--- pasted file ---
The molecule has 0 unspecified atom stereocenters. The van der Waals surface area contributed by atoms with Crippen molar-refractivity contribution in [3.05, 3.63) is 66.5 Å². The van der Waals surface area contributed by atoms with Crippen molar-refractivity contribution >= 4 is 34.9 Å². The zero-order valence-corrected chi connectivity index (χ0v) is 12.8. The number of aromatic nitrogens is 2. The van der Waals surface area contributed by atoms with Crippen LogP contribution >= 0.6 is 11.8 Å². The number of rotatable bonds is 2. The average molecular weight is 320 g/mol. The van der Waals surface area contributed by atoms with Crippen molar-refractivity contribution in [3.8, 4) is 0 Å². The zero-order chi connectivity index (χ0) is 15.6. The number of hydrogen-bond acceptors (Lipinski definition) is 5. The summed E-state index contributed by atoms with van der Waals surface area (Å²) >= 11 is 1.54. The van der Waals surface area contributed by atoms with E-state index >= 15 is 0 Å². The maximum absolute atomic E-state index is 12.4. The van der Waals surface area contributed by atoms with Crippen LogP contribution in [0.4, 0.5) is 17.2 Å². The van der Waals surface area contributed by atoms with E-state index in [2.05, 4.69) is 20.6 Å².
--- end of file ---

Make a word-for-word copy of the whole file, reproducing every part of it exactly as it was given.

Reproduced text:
The molecule has 0 unspecified atom stereocenters. The van der Waals surface area contributed by atoms with Crippen molar-refractivity contribution in [3.05, 3.63) is 66.5 Å². The van der Waals surface area contributed by atoms with Crippen molar-refractivity contribution >= 4 is 34.9 Å². The zero-order valence-corrected chi connectivity index (χ0v) is 12.8. The number of aromatic nitrogens is 2. The van der Waals surface area contributed by atoms with Crippen LogP contribution >= 0.6 is 11.8 Å². The number of rotatable bonds is 2. The average molecular weight is 320 g/mol. The van der Waals surface area contributed by atoms with Crippen molar-refractivity contribution in [3.8, 4) is 0 Å². The zero-order chi connectivity index (χ0) is 15.6. The number of hydrogen-bond acceptors (Lipinski definition) is 5. The summed E-state index contributed by atoms with van der Waals surface area (Å²) >= 11 is 1.54. The van der Waals surface area contributed by atoms with E-state index >= 15 is 0 Å². The maximum absolute atomic E-state index is 12.4. The van der Waals surface area contributed by atoms with Crippen LogP contribution in [0.4, 0.5) is 17.2 Å². The van der Waals surface area contributed by atoms with E-state index in [2.05, 4.69) is 20.6 Å².